The National Trust have been surveying Briddlesford Woods for dormice as part of a national programme.
The National Dormouse Monitoring Programme (NDMP) partnered with the Peoples Trust for Endangered Species (PTES) who own the woods to survey the area’s healthy hazel dormouse population.
The population is monitored four times a year by volunteers and trainee surveyors who are training to get their dormouse licence.
Dormice are protected by law and a licence is required in order to handle or disturb the species.
Catherine Hadler, a National Trust area ranger who was training future licence holders at Briddlesford woods said: “They are arboreal [creatures] and so tree and scrub cover is vital to them to enable them to move around – they rarely come down to the ground.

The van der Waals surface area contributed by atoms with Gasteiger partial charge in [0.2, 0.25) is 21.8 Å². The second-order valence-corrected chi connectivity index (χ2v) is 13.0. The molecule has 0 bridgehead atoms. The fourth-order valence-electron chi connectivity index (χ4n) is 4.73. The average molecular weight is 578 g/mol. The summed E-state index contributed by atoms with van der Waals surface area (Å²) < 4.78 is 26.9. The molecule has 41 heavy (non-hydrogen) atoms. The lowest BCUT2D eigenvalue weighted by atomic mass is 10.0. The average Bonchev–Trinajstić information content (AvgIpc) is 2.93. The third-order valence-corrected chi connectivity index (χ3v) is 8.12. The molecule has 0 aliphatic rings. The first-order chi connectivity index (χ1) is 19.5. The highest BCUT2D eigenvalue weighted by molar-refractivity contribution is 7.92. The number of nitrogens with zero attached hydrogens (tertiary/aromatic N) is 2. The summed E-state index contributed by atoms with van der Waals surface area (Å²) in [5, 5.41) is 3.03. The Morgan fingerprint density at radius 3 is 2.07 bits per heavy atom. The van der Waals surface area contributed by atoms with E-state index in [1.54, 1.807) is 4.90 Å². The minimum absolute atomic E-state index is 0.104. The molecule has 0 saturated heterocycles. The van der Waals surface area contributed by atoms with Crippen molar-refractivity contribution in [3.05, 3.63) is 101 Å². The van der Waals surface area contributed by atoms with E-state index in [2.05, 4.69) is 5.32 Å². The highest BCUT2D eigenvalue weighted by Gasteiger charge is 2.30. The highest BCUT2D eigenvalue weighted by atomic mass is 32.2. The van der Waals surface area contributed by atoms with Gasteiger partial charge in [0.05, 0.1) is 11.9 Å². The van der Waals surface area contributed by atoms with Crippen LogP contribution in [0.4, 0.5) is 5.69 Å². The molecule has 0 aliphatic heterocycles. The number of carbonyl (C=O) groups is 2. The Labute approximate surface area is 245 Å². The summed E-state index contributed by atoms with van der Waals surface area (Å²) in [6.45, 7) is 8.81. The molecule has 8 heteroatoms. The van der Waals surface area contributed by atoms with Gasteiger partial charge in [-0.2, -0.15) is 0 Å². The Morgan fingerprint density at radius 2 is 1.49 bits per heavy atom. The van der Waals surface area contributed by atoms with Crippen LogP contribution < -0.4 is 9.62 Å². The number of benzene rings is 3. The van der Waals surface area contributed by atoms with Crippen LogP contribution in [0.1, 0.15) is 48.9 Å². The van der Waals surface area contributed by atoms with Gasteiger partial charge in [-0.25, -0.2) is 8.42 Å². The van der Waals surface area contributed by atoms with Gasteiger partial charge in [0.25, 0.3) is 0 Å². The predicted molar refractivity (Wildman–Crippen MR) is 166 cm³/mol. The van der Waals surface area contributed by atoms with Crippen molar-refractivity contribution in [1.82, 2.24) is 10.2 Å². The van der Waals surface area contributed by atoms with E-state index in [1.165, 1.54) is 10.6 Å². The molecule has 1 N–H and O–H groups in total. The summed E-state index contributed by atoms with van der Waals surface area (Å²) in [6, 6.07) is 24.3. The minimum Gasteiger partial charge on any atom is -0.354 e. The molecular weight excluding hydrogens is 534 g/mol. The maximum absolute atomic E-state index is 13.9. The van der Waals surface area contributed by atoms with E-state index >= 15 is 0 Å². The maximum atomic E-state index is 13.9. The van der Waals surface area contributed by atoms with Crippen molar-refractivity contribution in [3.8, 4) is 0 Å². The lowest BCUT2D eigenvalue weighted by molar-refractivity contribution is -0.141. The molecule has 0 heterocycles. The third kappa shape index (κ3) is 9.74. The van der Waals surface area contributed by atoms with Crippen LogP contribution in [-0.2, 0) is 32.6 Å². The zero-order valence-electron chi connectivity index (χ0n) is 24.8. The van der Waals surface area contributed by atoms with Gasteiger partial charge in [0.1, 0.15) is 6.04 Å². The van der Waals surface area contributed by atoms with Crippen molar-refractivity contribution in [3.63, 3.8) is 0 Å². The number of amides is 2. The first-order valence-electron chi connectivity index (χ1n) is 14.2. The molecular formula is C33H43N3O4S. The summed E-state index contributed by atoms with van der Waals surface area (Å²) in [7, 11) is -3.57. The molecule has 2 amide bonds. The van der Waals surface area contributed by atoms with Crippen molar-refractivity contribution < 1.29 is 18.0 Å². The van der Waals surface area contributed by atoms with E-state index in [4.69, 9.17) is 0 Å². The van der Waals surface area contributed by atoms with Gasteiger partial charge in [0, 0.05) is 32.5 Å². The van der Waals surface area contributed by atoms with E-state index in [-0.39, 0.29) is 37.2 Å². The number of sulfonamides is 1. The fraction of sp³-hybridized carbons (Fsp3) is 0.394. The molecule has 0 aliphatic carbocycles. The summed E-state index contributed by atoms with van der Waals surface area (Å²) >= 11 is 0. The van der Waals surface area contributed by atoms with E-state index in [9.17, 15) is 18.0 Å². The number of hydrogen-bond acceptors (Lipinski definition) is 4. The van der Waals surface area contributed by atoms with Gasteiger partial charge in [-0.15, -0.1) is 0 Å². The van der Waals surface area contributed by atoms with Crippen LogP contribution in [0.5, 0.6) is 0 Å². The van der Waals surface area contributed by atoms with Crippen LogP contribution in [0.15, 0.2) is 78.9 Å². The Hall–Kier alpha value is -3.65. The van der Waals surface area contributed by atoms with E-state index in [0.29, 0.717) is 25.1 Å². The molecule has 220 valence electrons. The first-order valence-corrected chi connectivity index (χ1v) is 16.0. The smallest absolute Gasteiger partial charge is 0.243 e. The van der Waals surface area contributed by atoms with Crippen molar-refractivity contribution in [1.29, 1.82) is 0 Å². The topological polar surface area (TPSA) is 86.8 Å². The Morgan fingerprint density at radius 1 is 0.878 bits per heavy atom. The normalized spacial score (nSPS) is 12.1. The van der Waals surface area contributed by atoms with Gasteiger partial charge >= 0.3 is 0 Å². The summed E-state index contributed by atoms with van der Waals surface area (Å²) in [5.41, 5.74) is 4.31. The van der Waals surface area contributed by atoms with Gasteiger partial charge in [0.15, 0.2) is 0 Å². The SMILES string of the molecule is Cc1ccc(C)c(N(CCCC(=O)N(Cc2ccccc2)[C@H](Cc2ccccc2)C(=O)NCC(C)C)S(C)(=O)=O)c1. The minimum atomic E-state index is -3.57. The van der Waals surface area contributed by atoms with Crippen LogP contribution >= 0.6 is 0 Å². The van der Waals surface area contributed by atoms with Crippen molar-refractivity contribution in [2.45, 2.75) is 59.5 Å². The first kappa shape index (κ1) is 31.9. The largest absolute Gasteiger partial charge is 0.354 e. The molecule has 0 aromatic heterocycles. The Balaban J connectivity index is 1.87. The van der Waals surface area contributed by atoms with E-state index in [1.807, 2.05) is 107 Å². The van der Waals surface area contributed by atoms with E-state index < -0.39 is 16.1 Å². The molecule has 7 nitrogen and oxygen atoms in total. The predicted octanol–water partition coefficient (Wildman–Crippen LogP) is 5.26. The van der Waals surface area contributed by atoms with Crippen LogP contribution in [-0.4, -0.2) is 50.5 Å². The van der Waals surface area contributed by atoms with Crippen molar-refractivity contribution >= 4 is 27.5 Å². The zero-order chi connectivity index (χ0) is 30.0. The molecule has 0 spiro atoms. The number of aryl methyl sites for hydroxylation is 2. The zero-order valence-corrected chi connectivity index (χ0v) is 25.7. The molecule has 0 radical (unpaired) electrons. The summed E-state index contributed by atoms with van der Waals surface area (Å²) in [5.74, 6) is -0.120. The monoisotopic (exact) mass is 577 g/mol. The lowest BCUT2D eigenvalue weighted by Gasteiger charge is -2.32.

“They also hibernate from around November to April and at this time of year they are fattening up for winter – on cold days like the weekend they may be found in torpor which is like a mini hibernation and is what the snoring dormouse was doing.
“When they hibernate fully they go down into the stumps and roots of trees and build a hibernation nest and stay there over the cold months.”